Counter-Terrorism: The Return Of Death From Above


January 20, 2012: After a two month halt UAV missile attacks in Pakistan resumed on January 10th, when four Islamic terrorists were killed by a missile launched from an American UAV over North Waziristan. Three of the four men killed were described as Arabs. One was later identified as Aslam Awan, senior al Qaeda leader who was in charge of external operations (planning attacks against the West). The next day, two cars, driving towards the Afghan border, were hit in the same area. Six men, all described as "foreigners" were killed. As a result, tribesmen in general and Islamic terrorists in particular in North Waziristan were quite angry. Many fired at the UAVs. But this was futile, as the UAVs generally stayed out of small arms range. As many as six UAVs were seen over North Waziristan at the same time in the last week.

The U.S. has announced that it would resume UAV operations if there were a valuable enough target. Considering that nine of the ten men killed in these two attacks were not from Pakistan, and at least one was a senior al Qaeda man, would indicate that they were considered high-value targets. The U.S. had halted UAV attacks because of a friendly fire incident on November 25th that left 25 Pakistani soldiers dead. The Pakistani army, under fire for corruption and incompetence, used that as an opportunity to act belligerent towards the United States.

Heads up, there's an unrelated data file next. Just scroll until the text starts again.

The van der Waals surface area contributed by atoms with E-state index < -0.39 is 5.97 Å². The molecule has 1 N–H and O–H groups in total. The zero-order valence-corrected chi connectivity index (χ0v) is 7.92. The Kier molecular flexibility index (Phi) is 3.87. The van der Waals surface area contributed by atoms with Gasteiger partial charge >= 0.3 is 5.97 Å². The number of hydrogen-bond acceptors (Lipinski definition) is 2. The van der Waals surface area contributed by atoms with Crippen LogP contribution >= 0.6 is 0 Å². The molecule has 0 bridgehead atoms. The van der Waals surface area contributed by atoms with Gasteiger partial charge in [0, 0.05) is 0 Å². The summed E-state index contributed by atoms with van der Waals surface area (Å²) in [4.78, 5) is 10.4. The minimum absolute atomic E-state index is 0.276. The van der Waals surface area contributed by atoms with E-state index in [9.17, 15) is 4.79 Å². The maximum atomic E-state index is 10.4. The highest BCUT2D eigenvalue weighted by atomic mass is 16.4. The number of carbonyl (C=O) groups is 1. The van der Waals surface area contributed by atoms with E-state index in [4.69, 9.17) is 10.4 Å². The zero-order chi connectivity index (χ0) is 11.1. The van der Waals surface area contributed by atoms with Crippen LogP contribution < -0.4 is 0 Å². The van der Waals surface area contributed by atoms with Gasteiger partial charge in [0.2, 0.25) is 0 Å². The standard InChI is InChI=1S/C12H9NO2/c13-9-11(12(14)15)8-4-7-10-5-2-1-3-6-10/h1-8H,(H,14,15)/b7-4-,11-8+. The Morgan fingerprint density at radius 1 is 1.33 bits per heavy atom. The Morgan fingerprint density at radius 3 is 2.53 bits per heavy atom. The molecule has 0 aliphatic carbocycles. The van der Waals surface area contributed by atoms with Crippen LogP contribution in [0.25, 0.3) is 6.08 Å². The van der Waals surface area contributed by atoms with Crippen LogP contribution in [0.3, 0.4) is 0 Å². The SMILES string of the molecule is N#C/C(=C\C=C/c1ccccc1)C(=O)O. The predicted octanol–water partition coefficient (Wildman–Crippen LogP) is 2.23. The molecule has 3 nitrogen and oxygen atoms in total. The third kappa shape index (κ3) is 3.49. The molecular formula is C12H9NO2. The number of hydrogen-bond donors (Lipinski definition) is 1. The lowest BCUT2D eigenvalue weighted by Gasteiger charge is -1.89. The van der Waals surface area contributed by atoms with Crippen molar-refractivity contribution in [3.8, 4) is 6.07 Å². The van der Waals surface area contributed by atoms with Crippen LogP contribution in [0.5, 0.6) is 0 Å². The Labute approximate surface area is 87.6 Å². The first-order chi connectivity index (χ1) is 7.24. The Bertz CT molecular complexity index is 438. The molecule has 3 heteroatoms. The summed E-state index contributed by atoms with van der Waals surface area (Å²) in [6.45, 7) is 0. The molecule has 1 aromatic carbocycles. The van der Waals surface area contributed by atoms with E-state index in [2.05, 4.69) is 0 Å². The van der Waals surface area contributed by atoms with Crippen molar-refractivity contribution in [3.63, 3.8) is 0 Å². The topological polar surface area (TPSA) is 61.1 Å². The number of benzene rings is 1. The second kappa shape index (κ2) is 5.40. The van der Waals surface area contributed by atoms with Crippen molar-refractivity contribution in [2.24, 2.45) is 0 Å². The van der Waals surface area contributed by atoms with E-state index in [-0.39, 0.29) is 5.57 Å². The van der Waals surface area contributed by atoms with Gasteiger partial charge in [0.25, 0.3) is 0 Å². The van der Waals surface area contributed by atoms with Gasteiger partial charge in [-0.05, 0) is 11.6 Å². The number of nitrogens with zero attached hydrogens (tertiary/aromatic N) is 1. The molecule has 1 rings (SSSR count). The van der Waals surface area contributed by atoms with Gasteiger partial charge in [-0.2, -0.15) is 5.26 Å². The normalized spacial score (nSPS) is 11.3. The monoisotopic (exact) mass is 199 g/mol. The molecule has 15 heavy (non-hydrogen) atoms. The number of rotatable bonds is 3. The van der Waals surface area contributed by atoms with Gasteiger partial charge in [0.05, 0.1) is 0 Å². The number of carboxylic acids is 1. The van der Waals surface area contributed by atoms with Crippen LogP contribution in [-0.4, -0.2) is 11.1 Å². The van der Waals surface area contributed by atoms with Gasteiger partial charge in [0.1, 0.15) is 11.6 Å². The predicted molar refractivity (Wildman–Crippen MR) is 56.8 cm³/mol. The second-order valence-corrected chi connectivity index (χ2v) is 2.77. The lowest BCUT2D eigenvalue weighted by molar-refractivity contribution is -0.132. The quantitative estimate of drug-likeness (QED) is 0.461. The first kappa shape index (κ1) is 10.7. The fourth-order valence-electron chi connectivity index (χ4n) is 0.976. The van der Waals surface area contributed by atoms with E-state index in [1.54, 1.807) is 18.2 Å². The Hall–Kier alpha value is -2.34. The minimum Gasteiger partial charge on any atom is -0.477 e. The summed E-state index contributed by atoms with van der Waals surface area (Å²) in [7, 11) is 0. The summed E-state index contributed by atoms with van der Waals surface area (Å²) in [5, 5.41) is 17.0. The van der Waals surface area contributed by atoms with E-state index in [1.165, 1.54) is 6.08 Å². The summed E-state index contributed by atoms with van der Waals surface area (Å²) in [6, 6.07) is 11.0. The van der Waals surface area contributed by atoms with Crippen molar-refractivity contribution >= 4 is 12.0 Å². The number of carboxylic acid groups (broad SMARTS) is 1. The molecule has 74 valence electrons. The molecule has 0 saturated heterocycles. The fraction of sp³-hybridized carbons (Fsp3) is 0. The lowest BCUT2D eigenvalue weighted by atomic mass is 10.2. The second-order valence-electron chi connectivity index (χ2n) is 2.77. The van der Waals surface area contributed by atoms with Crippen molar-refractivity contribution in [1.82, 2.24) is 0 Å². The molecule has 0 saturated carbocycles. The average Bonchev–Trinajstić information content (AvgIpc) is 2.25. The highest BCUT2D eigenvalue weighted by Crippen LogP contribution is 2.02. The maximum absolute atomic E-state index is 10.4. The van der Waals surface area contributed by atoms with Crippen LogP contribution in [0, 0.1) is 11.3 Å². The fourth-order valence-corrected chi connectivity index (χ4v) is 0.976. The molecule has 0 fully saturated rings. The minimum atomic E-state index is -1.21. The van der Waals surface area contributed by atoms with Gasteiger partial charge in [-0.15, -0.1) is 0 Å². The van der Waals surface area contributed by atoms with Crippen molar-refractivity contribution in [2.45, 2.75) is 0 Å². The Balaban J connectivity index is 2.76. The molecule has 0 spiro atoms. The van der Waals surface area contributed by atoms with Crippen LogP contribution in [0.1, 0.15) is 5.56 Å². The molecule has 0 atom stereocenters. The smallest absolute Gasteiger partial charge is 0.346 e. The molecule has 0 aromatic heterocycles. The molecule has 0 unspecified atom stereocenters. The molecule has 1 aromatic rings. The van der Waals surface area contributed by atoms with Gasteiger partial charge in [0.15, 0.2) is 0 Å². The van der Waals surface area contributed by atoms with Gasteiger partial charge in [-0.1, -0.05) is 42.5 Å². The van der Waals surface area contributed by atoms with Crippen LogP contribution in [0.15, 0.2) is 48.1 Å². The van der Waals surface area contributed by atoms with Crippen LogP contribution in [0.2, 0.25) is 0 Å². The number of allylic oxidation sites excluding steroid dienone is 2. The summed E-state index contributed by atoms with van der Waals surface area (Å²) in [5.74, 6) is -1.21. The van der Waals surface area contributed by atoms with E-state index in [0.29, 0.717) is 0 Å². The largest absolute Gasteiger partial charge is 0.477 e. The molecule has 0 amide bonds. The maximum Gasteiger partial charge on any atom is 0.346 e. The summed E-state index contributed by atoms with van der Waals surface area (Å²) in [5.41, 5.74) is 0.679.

Last year, there were about 75 UAV missile attacks, killing some 600 people. In the last eight years, there have been over 300 such attacks, killing over 2,000 people.




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